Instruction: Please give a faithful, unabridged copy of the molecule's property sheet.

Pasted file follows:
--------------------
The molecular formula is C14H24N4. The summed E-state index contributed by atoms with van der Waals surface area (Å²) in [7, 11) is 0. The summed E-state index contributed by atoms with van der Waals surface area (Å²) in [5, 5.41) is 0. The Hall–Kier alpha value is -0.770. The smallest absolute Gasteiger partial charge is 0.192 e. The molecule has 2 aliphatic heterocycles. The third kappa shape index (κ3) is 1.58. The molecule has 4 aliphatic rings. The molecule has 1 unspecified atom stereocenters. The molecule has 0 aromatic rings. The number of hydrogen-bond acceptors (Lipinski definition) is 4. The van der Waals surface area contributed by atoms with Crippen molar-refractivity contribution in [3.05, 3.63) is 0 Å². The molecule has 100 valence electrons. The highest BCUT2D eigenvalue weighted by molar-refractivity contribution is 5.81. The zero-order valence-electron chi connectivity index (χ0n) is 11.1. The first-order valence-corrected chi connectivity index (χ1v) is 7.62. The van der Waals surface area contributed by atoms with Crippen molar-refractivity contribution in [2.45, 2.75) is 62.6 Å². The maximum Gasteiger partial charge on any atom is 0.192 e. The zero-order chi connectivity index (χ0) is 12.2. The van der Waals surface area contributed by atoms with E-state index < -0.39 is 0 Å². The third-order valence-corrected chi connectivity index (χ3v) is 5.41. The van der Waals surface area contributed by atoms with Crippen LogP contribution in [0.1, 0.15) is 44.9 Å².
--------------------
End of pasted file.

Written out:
The molecular formula is C14H24N4. The summed E-state index contributed by atoms with van der Waals surface area (Å²) in [7, 11) is 0. The summed E-state index contributed by atoms with van der Waals surface area (Å²) in [5, 5.41) is 0. The Hall–Kier alpha value is -0.770. The smallest absolute Gasteiger partial charge is 0.192 e. The molecule has 2 aliphatic heterocycles. The third kappa shape index (κ3) is 1.58. The molecule has 4 aliphatic rings. The molecule has 1 unspecified atom stereocenters. The molecule has 0 aromatic rings. The number of hydrogen-bond acceptors (Lipinski definition) is 4. The van der Waals surface area contributed by atoms with Crippen molar-refractivity contribution in [3.05, 3.63) is 0 Å². The molecule has 100 valence electrons. The highest BCUT2D eigenvalue weighted by molar-refractivity contribution is 5.81. The zero-order valence-electron chi connectivity index (χ0n) is 11.1. The first-order valence-corrected chi connectivity index (χ1v) is 7.62. The van der Waals surface area contributed by atoms with Crippen molar-refractivity contribution in [2.45, 2.75) is 62.6 Å². The maximum Gasteiger partial charge on any atom is 0.192 e. The zero-order chi connectivity index (χ0) is 12.2. The van der Waals surface area contributed by atoms with E-state index < -0.39 is 0 Å². The third-order valence-corrected chi connectivity index (χ3v) is 5.41. The van der Waals surface area contributed by atoms with Crippen LogP contribution in [0.1, 0.15) is 44.9 Å².